It’s truly amazing about how fast a new product, app, or service can go viral through social media. If you haven’t seen the video for new ultimate single credit, debit, and rewards card called “COIN” then you should really check it out! Here is a link to the main website: www.onlycoin.com. With all of our wallets looking a little bit more like a George Constanza special, Only Coin attempts to use modern day technology to take multiple cards in your wallet and shrink it down into one singular swipe card. Will the new “COIN” card come up heads or tails with consumers?
Coin has a mobile app that will allow you to add, manage, and sync the cards that you use most in your life to your Coin card. The process of adding card information to your mobile app is supposed to be very easy according to Coin. However, as we all know, technology is never as simple at the videos make it seem. What you will essentially do is to take a picture of the front and back of your card and use a Square-esque swiping device to get your original card into the application.
The Coin card will have a toggling button on the front of the card with a small screen that will allow to you see the name of your card (you name it whatever you want), the last four digits of the card, and the CV (security) number. When you decide what card you will be using, you simply keep pressing the main button until you get to your desired card. The Coin card can be used at ATM machines, restaurants, department stores, and many other places around the world where your cards are accepted. However, in this cyber-shopping world, it’s not very efficient to be used for online shopping as you might imagine.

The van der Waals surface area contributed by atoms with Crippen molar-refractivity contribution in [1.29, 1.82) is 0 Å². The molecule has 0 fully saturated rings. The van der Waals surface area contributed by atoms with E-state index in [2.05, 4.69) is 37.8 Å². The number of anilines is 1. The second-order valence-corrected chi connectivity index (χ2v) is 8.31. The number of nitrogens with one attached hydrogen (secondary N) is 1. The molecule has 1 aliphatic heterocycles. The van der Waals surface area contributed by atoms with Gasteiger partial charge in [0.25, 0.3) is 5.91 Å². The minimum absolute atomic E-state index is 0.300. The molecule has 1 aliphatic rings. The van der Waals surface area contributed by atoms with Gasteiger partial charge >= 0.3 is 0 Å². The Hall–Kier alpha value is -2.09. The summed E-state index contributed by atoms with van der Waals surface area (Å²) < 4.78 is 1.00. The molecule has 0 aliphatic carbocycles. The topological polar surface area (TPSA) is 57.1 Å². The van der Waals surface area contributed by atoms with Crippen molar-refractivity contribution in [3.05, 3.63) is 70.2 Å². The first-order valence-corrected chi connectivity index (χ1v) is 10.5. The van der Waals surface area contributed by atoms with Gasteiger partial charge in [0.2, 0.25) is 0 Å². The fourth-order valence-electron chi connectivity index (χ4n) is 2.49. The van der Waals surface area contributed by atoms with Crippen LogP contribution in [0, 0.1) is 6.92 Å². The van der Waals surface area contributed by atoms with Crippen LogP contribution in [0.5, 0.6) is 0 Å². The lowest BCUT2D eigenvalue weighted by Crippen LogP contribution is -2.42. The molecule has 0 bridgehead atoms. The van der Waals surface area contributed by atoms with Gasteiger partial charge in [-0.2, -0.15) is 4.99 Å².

Nobody has seen or used these cards yet since they are all on pre-order for the next week or so. You can buy one for their ‘special’ introductory rate of $50 (plus shipping) today with the price going up to the original $100 very soon. The website states that the card will be good for about two years and then you’ll have to replace it with a new one.
What’s really unknown about this technology is just how closely the card really needs to be linked to your phone for it to be able to work correctly. The Coin website shares that the device will automatically deactivate if it is too far away from your home based upon the amount of time you configure it when you load up the cards. Remember, if the coin card gets immersed in water it will not be functional much like any other card as it is not waterproof.
Technology always makes everything look easy. Cards or apps like Coin can potentially save us all time (and some room in all of our wallets). However, we don’t know yet whether it will be easy to use as it pairs up with your phone. What happens if you lose your phone? What happens if you leave your phone at home? Do all of your credit and debit cards become rendered useless? Nonetheless, I signed up for it the other day. I’m curious to see how this technology advances the way we use our electronic currency and, for now, I’ll give Coin a head until it gets flipped on its side.
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